Finlays has carried out proprietary new research showing the fundamental shifts in consumer drinking habits post-COVID, and which mega trends have survived the turbulence of the last few years
Consumer demand for natural and organic has accelerated
Consumers are drinking more natural and organic beverages, Finlays research shows, compared to two years ago. It seems that these mainstream trends continue to grow in appeal and have not reached saturation point, with one in ten 25–35-year-olds further increasing their already high consumption of natural and organic beverages.
“Consumers are seeking ‘clean label products’ such as those containing organic ingredients (18%), and free of artificial flavour or sweeteners (15%)”, Sian Edwards, Group Insights Manager at Finlays, explains. “Beverage brand owners can tap into this trend by choosing ingredients that consumers perceive as naturally beneficial for their health, such as green tea, which contains naturally occurring antioxidants and catechins.”
Boost for natural caffeine
This demand for natural beverages is driving major shifts in where consumers are looking for an energy boost. A third (33%) of Europeans are drinking more traditional sources of caffeine, such as tea and coffee, demonstrating the opportunity for these ingredients within the ‘clean energy’ movement. “It’s really interesting to see, from our research, that consumers are as likely to drink tea for an energy boost, as they are to drink energy drinks” Edwards notes.
“Supply shortages of synthetic caffeine from China, the world’s largest exporter, has driven demand for natural sources of caffeine from tea and coffee,” explains Edwards. “The ‘health halo’ around coffee and the rising interest in its health properties are paving the way for beverage brands to innovate. For example utilising cold brew coffee, a natural source of caffeine, to provide additional benefits.”
‘Hydration-Plus’ becomes major trend
Half of European consumers (48.4%) are drinking more water than they did pre-pandemic. But consumers are seeking more than just hydration, with one in five consumers (20.2%) looking for drinks with more than one benefit, increasing to nearly a quarter (24.1%) of consumers aged 35-55.
However, brand owners have to balance this with the need for good-tasting products – 16.8% of consumers are looking for healthy drinks without compromising on flavour. “Great taste is a major factor in encouraging that repeat-purchase”, Edwards explains. “Consumers are looking for new ways to enjoy water with enhanced flavours and added benefits.”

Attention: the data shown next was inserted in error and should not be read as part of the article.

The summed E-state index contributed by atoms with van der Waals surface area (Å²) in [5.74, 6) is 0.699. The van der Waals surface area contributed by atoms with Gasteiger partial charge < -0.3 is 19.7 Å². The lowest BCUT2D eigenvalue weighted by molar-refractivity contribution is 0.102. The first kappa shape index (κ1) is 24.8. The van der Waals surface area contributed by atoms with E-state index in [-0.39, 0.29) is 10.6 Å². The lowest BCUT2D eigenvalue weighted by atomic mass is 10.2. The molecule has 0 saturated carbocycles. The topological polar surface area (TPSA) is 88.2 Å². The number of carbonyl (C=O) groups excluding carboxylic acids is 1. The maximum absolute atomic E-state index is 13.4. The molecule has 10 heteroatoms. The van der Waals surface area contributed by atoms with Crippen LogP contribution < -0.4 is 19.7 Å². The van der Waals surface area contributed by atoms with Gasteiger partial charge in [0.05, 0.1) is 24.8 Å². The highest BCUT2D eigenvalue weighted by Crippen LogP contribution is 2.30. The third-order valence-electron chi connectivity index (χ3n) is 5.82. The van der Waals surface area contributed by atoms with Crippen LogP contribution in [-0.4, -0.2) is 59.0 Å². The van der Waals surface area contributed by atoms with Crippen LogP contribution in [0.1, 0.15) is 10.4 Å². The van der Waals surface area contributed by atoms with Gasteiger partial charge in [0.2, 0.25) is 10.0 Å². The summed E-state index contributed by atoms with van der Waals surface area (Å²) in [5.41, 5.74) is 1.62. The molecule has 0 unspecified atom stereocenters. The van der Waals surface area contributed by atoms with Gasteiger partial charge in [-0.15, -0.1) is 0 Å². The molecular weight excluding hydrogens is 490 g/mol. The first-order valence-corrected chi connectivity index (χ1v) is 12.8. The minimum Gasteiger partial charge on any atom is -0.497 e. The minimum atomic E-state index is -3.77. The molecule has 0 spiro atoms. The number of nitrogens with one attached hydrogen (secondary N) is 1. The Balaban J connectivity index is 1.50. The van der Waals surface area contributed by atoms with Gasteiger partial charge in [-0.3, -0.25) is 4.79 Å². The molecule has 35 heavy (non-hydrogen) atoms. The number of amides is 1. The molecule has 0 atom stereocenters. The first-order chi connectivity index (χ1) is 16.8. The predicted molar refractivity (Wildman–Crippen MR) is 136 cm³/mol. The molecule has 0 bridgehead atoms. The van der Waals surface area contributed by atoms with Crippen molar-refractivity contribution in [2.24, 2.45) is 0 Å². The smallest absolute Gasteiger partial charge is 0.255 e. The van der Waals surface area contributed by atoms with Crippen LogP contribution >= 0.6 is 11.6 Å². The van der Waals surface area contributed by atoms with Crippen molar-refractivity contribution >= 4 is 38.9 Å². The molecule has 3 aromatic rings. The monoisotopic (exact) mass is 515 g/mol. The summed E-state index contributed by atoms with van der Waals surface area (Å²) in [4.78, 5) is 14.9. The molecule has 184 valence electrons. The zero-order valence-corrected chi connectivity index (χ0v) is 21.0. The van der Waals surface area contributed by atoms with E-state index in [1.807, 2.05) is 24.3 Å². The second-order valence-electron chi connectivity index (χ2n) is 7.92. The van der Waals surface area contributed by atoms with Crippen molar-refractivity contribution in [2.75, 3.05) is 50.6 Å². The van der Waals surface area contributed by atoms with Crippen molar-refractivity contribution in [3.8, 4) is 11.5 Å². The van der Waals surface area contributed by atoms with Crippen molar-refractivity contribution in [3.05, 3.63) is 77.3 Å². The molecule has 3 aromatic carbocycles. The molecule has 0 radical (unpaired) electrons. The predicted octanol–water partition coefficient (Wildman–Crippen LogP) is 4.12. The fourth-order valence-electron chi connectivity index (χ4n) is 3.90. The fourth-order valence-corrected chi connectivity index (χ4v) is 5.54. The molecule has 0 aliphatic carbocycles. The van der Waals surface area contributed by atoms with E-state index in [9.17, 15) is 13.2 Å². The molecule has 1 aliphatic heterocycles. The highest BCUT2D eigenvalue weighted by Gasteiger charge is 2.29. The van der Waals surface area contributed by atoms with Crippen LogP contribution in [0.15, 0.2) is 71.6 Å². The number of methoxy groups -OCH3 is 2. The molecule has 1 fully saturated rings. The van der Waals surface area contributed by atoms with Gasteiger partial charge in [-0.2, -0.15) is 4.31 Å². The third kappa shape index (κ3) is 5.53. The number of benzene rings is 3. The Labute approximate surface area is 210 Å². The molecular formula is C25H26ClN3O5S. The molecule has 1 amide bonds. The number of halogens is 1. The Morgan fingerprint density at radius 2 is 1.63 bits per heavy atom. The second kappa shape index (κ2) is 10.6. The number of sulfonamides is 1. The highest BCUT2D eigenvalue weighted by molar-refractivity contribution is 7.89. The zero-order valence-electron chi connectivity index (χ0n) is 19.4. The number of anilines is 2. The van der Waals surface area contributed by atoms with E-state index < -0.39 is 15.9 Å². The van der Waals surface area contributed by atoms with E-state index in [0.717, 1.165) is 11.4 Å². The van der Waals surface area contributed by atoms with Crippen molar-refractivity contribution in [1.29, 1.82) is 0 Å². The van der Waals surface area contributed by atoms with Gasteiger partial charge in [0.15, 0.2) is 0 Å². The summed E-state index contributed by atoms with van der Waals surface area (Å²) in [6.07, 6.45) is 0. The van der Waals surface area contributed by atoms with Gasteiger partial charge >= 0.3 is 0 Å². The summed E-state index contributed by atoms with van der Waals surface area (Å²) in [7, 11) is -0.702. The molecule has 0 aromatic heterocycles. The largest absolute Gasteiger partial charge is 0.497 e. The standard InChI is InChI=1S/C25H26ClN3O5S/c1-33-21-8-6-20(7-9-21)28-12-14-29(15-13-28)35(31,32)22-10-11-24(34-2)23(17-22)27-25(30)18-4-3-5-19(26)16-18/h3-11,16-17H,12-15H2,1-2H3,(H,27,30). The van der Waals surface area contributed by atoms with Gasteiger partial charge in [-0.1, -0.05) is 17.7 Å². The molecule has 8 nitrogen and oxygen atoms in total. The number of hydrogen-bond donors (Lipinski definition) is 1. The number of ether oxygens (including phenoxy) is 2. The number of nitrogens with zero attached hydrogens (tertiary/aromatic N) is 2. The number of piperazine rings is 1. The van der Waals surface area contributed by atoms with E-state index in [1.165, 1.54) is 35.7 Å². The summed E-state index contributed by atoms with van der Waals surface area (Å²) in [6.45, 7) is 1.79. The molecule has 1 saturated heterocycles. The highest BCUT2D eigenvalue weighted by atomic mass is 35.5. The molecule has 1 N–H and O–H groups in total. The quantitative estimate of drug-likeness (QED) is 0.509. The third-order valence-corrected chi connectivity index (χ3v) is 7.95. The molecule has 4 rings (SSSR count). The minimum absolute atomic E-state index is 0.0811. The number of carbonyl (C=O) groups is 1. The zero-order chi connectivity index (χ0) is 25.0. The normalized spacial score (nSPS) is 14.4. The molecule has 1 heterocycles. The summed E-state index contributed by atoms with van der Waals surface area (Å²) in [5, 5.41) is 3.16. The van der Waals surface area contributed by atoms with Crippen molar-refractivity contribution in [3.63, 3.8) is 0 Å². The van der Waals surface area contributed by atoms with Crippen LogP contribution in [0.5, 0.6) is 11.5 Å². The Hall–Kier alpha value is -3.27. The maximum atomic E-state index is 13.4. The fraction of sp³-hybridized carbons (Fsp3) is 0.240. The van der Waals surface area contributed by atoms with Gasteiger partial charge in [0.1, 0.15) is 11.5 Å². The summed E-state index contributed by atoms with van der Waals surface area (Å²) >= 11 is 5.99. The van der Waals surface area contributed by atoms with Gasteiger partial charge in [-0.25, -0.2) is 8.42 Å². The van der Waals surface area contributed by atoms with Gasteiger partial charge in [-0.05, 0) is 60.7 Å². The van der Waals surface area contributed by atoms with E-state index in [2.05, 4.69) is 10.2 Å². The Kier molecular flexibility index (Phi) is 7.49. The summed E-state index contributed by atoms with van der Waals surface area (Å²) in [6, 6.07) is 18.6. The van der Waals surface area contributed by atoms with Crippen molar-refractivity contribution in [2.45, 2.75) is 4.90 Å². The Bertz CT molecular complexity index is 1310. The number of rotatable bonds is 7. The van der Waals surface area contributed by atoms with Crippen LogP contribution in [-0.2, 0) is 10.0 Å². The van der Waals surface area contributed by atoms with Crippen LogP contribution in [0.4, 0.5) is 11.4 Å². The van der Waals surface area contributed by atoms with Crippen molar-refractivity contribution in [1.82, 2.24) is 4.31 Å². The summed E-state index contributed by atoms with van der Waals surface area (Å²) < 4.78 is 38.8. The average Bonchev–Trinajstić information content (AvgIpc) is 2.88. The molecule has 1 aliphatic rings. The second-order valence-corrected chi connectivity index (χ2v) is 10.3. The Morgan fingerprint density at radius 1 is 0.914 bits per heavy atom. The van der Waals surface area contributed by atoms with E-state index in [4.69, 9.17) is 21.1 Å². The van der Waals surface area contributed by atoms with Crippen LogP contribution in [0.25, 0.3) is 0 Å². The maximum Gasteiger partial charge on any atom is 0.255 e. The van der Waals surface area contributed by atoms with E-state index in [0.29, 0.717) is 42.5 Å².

Functional beverages continue to gain momentum
Six in ten European consumers are more conscious of their physical health than pre-pandemic. “This is a major acceleration of the already well-established health and wellbeing trend,” Edwards explains, “and interestingly, this is even higher for older generations, demonstrating the broad appeal of products that tap into the health and wellbeing space.”
Consumers are looking for a wide range of functional benefits from their beverages, including energy-boosting (34%), relaxation (22%) and mood-boosting (22.6%). “This shows the huge scope for innovation in the beverage industry, relating to both physical and mental wellbeing” Edwards adds. “Tea and coffee are well-established with consumers as natural ingredients that can be positioned as energising or relaxing.”
Consumers willing to pay more for sustainability
Another major trend accelerated by the pandemic, over one in ten (13.3%) consumers have changed their drinking habits because they are more aware of the environmental impact of beverages, compared to before the pandemic. Consumers are looking for sustainably-sourced beverages with a minimal impact on the planet. “Finlays Just Add Water sachets can save up to 99% of packaging volume vs plastic bottles so are ideal for those consumers who want to avoid single use plastic but don’t want to compromise on beverage taste and added benefits,” Edwards explains.
This trend is also a major value driver, as more than 75% of European consumers are willing to pay more for sustainable products.
Edwards concludes “the staying-power of mega trends such as health and sustainability has been tested over the last few years, but consumers have only been more engaged in these trends since the pandemic. We’ve also seen some major shifts, as consumers look for a wider range of functional benefits delivered by natural ingredients such as tea and coffee. In an increasingly competitive marketplace, offering natural, sustainable products that tap into health trends, without compromising on taste, is essential to attract modern consumers who want it all.”